The Backdrop: A Nationwide Movement towards Decriminalization and Legalization
As of 2017, twenty-eight states currently allow for the legal use of some form of marijuana, with eight states and one territory allowing for recreational use. Legalization of recreational marijuana for those over 21 started with Colorado and Washington in 2012. Then, in 2014, the District of Columbia, Oregon, and Alaska all followed. In the most recent election, marijuana was on the ballot recreationally in five states—California, Arizona, Massachusetts, Maine, and Nevada. In all but Arizona, recreational use became legal for adults in 2016.
Medicinal marijuana was legal in Arizona, New Hampshire, Rhode Island, Connecticut, New Jersey, Delaware, Maryland, New York, Pennsylvania, Ohio, Illinois, Michigan, Montana, Vermont, and New Mexico prior to the 2016 election. Four states recently approved medicinal marijuana use in 2016 as well. Florida, Arkansas, Montana, and North Dakota all approved medicinal use in November. Currently, only six states restrict marijuana use altogether—Indiana, West Virginia, Kansas, Nebraska, South Dakota, and Idaho.
Decriminalization of Marijuana in Texas
While several states have legalized marijuana, others including Texas are considering decriminalization. Currently, it is not only illegal to possess a usable amount of marijuana in Texas, any usable amount can result in jail time. Decriminalization simply means that states are considering revising their laws so that possession of small amounts of personal use will not result in prosecution that could lead to jail time. This means that the perpetrator will not result in a criminal record or jail sentence. This would be similar to a traffic citation.
Legalization of Marijuana
Legalization, however, would result in no fine or arrest in cases of possession of marijuana when following the proper age, place, and amount. In the same way that alcohol is regulated, states that have legalized marijuana regulate the age of consumers, the channels for purchasing, the amount allowed, and the places in which it can be consumed. Violations of these particular regulations, would result in various offenses depending on state laws.
Federal Marijuana Laws
Under federal law, marijuana use is still illegal. State laws permitting marijuana use are in conflict with federal laws that prohibit the sale of marijuana, which is still a controlled substance. 21 U.S.C. § 812; 21 U.S.C. § 841(a)(1). Although it is unclear at the present time how the new administration will enforce these laws, marijuana cases are rarely prosecuted at the federal level.
Existing Decriminalization Legislation in Texas
In 2007, Texas enacted legislation that enabled officers to issue a citation and release individuals in possession of small amounts of marijuana. Tex. Code Crim. Proc. Art. 14.06 (c). Typically, individuals apprehended with four ounces or less of marijuana would normally be taken into custody and brought before a magistrate judge. With so-called “cite-and-release” provision of the legislation, those charged with a Class A or B misdemeanor could be released after the citation, instead of being taken into custody. The appearance before the magistrate and the penalties, however, for the Class A or B misdemeanor would remain the same. Tex. Code Crim. Proc. Art. 14.06 (c). Currently, Travis County, Hays County, and Williamson County take advantage of this provision. Dallas City Council recently turned down the use of the provision.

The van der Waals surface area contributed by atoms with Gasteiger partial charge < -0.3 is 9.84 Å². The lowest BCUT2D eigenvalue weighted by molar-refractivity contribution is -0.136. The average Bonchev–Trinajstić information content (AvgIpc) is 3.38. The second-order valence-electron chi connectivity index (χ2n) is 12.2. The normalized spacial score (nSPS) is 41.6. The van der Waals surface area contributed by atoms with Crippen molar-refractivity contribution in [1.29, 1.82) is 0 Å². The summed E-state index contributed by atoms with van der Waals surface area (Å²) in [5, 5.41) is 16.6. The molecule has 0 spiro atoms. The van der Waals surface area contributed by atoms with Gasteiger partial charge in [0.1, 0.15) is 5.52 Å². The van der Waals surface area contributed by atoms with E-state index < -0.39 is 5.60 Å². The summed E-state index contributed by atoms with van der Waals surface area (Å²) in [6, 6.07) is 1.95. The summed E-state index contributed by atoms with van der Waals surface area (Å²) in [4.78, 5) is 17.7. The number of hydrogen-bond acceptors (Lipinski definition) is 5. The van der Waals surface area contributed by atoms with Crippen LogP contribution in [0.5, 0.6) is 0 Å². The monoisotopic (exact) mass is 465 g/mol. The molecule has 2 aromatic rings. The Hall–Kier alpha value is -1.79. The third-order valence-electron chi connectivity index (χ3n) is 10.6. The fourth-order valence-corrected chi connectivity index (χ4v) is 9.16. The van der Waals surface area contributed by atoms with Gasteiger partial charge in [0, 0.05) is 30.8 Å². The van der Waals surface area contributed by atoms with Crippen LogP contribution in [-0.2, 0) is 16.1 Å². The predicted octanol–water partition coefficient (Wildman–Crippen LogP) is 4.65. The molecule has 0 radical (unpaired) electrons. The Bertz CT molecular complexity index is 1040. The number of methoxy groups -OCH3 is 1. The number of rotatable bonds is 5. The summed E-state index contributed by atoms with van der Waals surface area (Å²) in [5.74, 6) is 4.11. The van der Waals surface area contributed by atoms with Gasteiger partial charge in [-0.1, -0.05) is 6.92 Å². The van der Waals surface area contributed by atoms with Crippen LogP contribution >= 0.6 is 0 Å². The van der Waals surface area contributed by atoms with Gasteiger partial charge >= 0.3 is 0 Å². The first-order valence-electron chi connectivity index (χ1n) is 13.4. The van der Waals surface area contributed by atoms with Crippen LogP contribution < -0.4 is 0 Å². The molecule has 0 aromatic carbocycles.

Marijuana Legislation to Watch in Texas
In the 2017 legislative session, Texas representatives will consider new legislation concerning marijuana.
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- House Bill 58: Representative James White submitted this measure instituting a specialty court for first-time marijuana offenders. The main contentions backing this measure are the theory that first-time offenders are self-correcting and that this conserves the use of law enforcement resources.
- House Bill 81: Representative Joseph Moody’s proposal aims to replace current criminal sanctions for possession of marijuana up to one ounce with a fine of $250. Under House Bill 81, no arrest or jail time would result for possession of an ounce or less of marijuana. A similar bill was filed last session, but did not pass.
- House Bill 82: Representative Harold Dutton’s measure aims to reduce the classification of a conviction of one ounce or less of marijuana from a Class B misdemeanor to a Class C misdemeanor. Three of these convictions, however, would result in a reversion back to a Class B misdemeanor. A similar bill was filed last session, but failed to pass.
- House Bill 680: Representative Gene Wu’s proposal would add a new classification under the Health and Safety Code so that possession of less than .35 ounces would be considered a Class C misdemeanor, punishable by a fine up to $500. This punishment could be heightened if the possession was in a drug-free zone or with three convictions.
- Senate Bill 170: Senator Jose Rodriguez’s measure, similar to House Bill 81, would punish non-violent possession of marijuana less than one ounce with a fine as opposed to an arrest.
- Joint Resolution 17: Senator Jose Rodriquez also filed this proposal in order to allow Texas voters to decide on the legalization of marijuana.
- Joint Resolution 18: Rodriquez again submits a proposal, this time for Texas voters to decide on medicinal marijuana use.
If you have been charged with possession of marijuana, drug paraphernalia, delivery of marijuana, or possession of cannabis concentrate in north Texas, give us a call at (817) 203-2220 or contact us online: